Utility Point of View

Utility basically means ‘use’ or usefulness. In the end that’s what purpose boils down to …“Usefulness”.

We look at the world through these eyes. What is it good for? How can it be used to help people?

I suggest we look at our examination of Purpose in Life, by asking ourselves the question: What makes me uniquely useful and how can I perfect that talent? What is my internal gold (precious item) that opens doors for me and makes me uniquely important? This activity will help to answer the following questions:

1.   Why do some people recognize my talent and others don’t?

2.   How can I position myself to be where my talent is best used?

 

Value Added Point of View (Entrepreneurship)

Another healthy way to look at this activity is through the Value Added Point of View. This looks at what value a product or service adds to others lives, or in the case of businesses to the marketplace. For example the genius of science and the brilliance of math brings together creations like “smart phones” which are made for the specific purpose of adding new services to the average phone, which now make the device more valuable to the user. A mentor of my mine Dr. Kelly Hill says “even the person who make fries at McDonalds adds value to those of us who consume the fries, but the person who knows how to build or fix the machine that fries the fries brings an added value. There are a finite number of people who can fix the machine versus frying the fries”.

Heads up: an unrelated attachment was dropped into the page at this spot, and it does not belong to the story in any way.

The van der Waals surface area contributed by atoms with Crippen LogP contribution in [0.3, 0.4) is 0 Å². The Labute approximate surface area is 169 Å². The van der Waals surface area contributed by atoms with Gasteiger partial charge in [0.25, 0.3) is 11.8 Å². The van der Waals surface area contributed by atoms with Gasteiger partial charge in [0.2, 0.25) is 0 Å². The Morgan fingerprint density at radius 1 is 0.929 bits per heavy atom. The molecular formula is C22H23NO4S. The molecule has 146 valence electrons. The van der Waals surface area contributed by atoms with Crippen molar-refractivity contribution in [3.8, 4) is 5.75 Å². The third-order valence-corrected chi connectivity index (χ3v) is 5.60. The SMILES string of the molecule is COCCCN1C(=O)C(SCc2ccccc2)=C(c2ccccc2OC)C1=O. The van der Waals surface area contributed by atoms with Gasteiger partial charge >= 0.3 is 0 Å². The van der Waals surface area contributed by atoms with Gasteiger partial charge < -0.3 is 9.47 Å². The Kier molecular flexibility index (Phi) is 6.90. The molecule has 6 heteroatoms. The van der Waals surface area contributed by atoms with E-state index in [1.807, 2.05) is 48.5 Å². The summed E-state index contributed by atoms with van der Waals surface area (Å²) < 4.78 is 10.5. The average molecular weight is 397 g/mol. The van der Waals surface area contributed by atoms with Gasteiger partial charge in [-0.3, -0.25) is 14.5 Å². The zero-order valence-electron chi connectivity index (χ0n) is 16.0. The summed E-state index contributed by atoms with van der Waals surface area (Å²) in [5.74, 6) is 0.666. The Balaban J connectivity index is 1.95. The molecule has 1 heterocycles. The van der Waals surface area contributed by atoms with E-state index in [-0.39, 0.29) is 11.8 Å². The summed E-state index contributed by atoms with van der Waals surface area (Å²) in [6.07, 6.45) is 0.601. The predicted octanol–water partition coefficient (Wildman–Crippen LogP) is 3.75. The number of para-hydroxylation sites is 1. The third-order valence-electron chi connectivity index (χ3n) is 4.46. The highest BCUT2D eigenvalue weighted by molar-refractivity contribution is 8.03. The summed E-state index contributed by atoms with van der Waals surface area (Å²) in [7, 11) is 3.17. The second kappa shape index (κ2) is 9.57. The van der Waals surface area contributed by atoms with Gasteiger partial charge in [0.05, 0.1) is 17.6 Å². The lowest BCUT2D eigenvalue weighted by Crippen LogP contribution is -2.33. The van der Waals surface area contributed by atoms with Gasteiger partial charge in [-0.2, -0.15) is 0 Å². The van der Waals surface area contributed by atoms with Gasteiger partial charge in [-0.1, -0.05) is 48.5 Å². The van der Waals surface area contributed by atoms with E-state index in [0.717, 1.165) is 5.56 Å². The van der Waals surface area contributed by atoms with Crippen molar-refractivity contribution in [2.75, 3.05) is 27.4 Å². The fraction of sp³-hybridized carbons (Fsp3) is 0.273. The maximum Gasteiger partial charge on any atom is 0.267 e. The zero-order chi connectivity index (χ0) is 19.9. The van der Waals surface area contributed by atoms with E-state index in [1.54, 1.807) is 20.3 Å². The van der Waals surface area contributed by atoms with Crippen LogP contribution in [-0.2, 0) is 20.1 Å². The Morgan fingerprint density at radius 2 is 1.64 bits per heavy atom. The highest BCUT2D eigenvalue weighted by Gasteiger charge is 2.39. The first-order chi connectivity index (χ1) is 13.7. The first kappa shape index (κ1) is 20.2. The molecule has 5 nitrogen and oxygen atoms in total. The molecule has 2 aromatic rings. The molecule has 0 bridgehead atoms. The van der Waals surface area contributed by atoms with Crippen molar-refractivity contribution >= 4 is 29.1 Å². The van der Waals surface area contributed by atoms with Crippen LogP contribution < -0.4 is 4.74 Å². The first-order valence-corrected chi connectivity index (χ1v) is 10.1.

This point of view makes value added the blossoms of the flower called purpose. Once individuals are steeped in purpose they move toward their destiny with vigor and passion. It is it harder for these purpose-identified people to get in trouble through senseless activity like, violence, abuse, or negligence. It is only when we loose our confidence in our purpose and our innate abilities that we feel our lives and our talents add no value. This negative thinking causes us to make poor decisions.